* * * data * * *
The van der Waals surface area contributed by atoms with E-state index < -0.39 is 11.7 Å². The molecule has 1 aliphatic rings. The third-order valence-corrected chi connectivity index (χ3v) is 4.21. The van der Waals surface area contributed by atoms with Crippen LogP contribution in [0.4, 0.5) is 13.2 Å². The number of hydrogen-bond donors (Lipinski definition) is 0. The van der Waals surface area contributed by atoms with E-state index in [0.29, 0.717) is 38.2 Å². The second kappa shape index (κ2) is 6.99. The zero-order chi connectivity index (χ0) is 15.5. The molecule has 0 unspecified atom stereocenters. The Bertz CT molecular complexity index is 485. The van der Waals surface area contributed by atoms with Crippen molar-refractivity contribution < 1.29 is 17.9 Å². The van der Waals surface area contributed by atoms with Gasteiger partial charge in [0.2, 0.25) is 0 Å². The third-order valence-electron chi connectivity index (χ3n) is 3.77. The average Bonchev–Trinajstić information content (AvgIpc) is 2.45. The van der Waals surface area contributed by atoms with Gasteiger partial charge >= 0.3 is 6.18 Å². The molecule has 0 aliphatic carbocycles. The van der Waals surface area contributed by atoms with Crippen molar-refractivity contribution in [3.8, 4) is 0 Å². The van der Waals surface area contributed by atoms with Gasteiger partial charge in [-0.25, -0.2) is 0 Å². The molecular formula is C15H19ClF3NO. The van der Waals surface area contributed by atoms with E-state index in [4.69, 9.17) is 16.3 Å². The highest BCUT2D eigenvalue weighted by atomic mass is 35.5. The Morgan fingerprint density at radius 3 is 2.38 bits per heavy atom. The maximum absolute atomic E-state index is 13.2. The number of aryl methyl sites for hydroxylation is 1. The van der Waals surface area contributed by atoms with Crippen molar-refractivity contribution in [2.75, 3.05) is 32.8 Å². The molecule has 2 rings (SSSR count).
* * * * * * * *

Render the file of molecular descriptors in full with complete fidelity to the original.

The van der Waals surface area contributed by atoms with E-state index < -0.39 is 11.7 Å². The molecule has 1 aliphatic rings. The third-order valence-corrected chi connectivity index (χ3v) is 4.21. The van der Waals surface area contributed by atoms with Crippen LogP contribution in [0.4, 0.5) is 13.2 Å². The number of hydrogen-bond donors (Lipinski definition) is 0. The van der Waals surface area contributed by atoms with E-state index in [0.29, 0.717) is 38.2 Å². The second kappa shape index (κ2) is 6.99. The zero-order chi connectivity index (χ0) is 15.5. The molecule has 0 unspecified atom stereocenters. The Bertz CT molecular complexity index is 485. The van der Waals surface area contributed by atoms with Crippen molar-refractivity contribution < 1.29 is 17.9 Å². The van der Waals surface area contributed by atoms with Gasteiger partial charge in [0.2, 0.25) is 0 Å². The third-order valence-electron chi connectivity index (χ3n) is 3.77. The average Bonchev–Trinajstić information content (AvgIpc) is 2.45. The van der Waals surface area contributed by atoms with Gasteiger partial charge >= 0.3 is 6.18 Å². The molecule has 0 aliphatic carbocycles. The van der Waals surface area contributed by atoms with Crippen molar-refractivity contribution in [3.8, 4) is 0 Å². The van der Waals surface area contributed by atoms with Gasteiger partial charge in [-0.25, -0.2) is 0 Å². The molecular formula is C15H19ClF3NO. The van der Waals surface area contributed by atoms with E-state index in [4.69, 9.17) is 16.3 Å². The highest BCUT2D eigenvalue weighted by atomic mass is 35.5. The Morgan fingerprint density at radius 3 is 2.38 bits per heavy atom. The maximum absolute atomic E-state index is 13.2. The number of aryl methyl sites for hydroxylation is 1. The van der Waals surface area contributed by atoms with Crippen molar-refractivity contribution in [2.75, 3.05) is 32.8 Å². The molecule has 2 rings (SSSR count).